Monday, August 2, 2010
A couple of weeks ago, Domaine Chandon celebrated their restaurant, étoile’s, brand new cookbook release. The book is gorgeous, accompanied by the beautiful photography of France Ruffenach, a James Beard award winning photographer based in San Francisco. She’s also done Tartine’s cookbook which is my absolute favorite cookbook. I’ve been learning so much about Domaine Chandon and étoile and their chefs from reading this cookbook. The book is not yet available in bookstores but you can pre-order Jeff Morgan’s signed copies from Domaine Chandon’s website.
Domaine Chandon is one of the most popular wineries in Napa Valley, best known for their sparking wines. It’s located in beautiful Yountville near high-end restaurants and famous wineries.
While I have only heard about étoile before, this was my first time trying out their food (though technically it was their cookbook food). It received a Michelin star this year and is the only fine dining restaurant located in a winery in Napa Valley. Just like their sparkling wine, the food was elegant and stylish: the best of both classic and modern were combined beautifully. And of course, incredibly tasty.
They had over a dozen samples from the book, nicely varying from bite-sized appetizers, to soup, salad, meat, seafood, desserts, and several different wines including some still wines. Unintentionally but naturally we went around in the right order of contents except for one. We started with a glass of freshly poured Brut Classic (my favorite!), followed by a bite of gougère. Gougère is a savory cheese puff and usually hollow inside, but they stuffed it with truffle cream. The second appetizer we encountered was Deviled Quail Eggs with Caviar; your grandma’s Sunday’s special deviled eggs just became a whole lot more elegant, even cooler. This is definitely an entertaining bite for a party especially if you are looking for something no-to-difficult way to impress your friends.
Next, there were shots of Green Vegetable Gazpacho with Tiger Shrimp and Pickled Red Onions, which were topped with pretty flowers. It was the most colorful and beautiful dish but because of how it was served, I ended up eating just the flowers and shrimp and drinking the soup separately. I will have to try making it at home to make a full assessment on this.
After trying the soup and salad, I had Chandon Rosé and had sips of Pinot Noir from my escort for the evening, Rachel. Though Harold McGee says that scientifically, people can’t detect the minerals in wines, I still would like to expand my flavor imagination when tasting wines. This full-bodied Pinot Noir had hint of cherry and chocolate. It was great with Lamb Loin with Tabouli, Tomatoes, and Cannelini Beans which was Rachel’s favorite. I caught her sneaking seconds.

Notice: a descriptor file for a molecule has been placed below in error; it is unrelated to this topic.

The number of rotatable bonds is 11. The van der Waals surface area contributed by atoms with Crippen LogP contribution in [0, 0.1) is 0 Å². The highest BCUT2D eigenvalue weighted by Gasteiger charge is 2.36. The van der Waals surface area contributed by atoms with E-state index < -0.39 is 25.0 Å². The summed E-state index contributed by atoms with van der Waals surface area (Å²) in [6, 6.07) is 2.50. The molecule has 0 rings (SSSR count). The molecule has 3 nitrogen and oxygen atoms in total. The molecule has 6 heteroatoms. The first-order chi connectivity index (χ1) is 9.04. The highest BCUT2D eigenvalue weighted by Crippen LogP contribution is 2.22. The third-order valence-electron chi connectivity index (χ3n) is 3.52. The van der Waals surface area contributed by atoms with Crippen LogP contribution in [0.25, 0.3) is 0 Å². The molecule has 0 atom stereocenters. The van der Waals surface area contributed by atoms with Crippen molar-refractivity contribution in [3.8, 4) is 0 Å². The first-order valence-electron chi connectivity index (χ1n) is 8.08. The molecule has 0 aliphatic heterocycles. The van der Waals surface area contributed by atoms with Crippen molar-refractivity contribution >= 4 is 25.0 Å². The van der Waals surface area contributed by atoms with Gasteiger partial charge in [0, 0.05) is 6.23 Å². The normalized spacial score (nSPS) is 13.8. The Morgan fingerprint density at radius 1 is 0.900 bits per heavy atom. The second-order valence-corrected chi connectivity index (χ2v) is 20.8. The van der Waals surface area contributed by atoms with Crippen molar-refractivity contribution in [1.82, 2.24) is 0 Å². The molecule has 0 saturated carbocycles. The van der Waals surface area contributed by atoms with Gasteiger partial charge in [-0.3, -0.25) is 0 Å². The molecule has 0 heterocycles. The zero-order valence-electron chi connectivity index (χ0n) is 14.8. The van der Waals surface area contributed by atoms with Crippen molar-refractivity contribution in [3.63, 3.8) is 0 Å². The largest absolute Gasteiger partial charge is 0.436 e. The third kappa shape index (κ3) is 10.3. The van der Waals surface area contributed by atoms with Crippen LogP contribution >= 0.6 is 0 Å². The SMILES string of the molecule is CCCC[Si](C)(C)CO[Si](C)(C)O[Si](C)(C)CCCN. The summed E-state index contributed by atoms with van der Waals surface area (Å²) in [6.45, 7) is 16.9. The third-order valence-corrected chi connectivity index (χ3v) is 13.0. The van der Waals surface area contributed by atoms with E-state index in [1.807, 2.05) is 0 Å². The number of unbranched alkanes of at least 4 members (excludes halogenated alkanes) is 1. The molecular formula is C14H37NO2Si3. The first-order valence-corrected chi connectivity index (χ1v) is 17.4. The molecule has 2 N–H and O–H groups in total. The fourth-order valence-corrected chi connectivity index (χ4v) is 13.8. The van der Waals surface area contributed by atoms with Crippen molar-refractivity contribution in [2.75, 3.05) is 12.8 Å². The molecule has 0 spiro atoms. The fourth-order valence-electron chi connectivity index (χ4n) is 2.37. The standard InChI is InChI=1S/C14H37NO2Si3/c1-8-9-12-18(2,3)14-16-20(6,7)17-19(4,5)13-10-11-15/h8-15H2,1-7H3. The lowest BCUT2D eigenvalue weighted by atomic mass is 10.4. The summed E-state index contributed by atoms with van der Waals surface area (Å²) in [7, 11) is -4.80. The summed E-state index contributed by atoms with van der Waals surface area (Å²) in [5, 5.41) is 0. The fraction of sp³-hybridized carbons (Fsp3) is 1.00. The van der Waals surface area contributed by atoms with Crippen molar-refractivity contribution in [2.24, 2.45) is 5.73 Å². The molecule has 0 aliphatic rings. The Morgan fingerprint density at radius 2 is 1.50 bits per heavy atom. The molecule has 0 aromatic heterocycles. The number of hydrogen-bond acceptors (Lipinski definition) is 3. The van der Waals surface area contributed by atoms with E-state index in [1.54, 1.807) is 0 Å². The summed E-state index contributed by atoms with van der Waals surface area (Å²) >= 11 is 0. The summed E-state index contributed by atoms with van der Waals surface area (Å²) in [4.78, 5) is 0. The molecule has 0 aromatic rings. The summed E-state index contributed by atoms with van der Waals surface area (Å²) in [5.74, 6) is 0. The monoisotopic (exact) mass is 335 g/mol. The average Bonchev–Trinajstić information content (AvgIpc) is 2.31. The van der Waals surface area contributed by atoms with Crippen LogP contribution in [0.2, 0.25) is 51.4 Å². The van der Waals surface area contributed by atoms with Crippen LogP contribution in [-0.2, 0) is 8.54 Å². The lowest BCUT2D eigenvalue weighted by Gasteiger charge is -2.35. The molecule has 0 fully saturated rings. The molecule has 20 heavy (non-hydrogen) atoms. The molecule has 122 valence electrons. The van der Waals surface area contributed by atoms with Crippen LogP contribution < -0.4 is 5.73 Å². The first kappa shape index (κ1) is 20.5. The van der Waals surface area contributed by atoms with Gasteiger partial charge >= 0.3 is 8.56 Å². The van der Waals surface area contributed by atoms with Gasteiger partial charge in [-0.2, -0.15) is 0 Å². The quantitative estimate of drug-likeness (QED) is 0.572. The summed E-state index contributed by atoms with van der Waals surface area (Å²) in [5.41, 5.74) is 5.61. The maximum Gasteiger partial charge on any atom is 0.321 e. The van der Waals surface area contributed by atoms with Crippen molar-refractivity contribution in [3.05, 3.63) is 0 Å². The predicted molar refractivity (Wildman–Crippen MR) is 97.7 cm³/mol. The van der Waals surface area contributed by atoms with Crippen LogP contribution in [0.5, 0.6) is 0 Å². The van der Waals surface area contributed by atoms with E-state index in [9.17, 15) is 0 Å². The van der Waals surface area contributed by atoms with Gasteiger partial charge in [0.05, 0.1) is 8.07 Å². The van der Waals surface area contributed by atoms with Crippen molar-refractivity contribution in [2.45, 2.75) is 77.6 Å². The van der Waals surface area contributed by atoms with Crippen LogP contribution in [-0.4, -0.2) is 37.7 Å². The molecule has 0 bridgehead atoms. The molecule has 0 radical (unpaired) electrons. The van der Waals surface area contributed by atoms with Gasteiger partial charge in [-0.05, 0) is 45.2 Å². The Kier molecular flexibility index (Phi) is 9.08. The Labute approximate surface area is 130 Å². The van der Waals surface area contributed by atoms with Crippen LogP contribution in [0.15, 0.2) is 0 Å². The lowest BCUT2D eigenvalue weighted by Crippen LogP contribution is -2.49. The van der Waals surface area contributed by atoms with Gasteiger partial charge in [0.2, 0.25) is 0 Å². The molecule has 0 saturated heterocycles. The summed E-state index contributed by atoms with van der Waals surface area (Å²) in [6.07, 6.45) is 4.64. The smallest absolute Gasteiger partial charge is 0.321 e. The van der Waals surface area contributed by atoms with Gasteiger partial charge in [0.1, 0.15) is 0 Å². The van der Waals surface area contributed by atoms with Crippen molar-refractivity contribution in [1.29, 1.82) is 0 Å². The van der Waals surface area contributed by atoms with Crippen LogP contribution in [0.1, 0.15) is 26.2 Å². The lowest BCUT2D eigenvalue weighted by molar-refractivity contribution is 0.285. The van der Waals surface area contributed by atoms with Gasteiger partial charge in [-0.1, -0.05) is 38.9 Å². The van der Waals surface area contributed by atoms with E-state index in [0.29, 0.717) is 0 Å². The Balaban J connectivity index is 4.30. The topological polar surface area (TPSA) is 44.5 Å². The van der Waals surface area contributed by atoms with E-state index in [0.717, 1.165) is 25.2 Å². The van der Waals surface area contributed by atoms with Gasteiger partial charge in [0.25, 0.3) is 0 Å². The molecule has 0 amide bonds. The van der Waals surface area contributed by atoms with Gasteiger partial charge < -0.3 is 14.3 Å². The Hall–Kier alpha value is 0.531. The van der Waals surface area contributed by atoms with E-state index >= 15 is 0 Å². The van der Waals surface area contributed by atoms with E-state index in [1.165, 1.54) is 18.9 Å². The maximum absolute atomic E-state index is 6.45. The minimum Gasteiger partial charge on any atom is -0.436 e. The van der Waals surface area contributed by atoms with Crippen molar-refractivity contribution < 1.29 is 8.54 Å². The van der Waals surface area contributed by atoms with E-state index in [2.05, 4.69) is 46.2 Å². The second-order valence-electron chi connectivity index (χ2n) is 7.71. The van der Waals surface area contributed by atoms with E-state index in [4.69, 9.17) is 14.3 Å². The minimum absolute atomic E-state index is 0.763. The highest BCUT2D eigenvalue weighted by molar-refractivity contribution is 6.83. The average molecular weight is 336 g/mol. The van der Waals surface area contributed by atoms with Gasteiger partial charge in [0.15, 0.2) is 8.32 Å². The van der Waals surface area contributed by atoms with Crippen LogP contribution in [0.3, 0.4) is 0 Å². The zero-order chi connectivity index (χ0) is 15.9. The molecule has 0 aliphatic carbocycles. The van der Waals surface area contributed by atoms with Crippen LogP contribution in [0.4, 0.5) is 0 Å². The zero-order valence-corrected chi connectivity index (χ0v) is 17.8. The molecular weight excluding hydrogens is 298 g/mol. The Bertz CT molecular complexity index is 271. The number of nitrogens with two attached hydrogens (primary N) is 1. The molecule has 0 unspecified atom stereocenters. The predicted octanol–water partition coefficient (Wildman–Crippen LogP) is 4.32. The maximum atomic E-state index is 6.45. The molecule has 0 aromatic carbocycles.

Another favorite (I’ve lost track of how many favorites I had) was Braised Beef Short Ribs with Creamy Polenta. It was so tender that when I picked it up with a fork, it fell apart. No wonder the recipe calls for a whole bottle of red wine! This was the most popular dish I saw that night. So much so that I had hard time catching them in the booth to take pictures. People were waiting right in front of it and snatching them as they were being made.
When we stepped outside, there were oysters! I really liked how they displayed oysters on the half-shell on a mound of ice. Isn’t it brilliant? It was served with tarragon mignonette and a lemon wedge. There is no need to tell you how it was, please just use your imagination.
These were enough to make us feel satisfied, so we took a break from eating. Chef Perry Hoffman who created many of the dishes in the cookbook was there, greeting guests and signing books. He was certainly the “étoile” of the night. We too were excited to meet him and get our cookbooks signed.
On the other side, author Jeff Morgan was there signing books. He is a well established wine writer and co-owner/winemaker of Covenant Wines in Napa Valley. There are good amount of wine talking in this book from basics to wine paring and cooking with wine. He included wine paring suggestions for almost every single recipe. So if you love wines, this is an excellent book for you. Even if you don’t drink wine, these savory and sweet recipes alone are worth the buy. I’m definitely making Braised Short Ribs and Bitter Orange Crème Brûlée.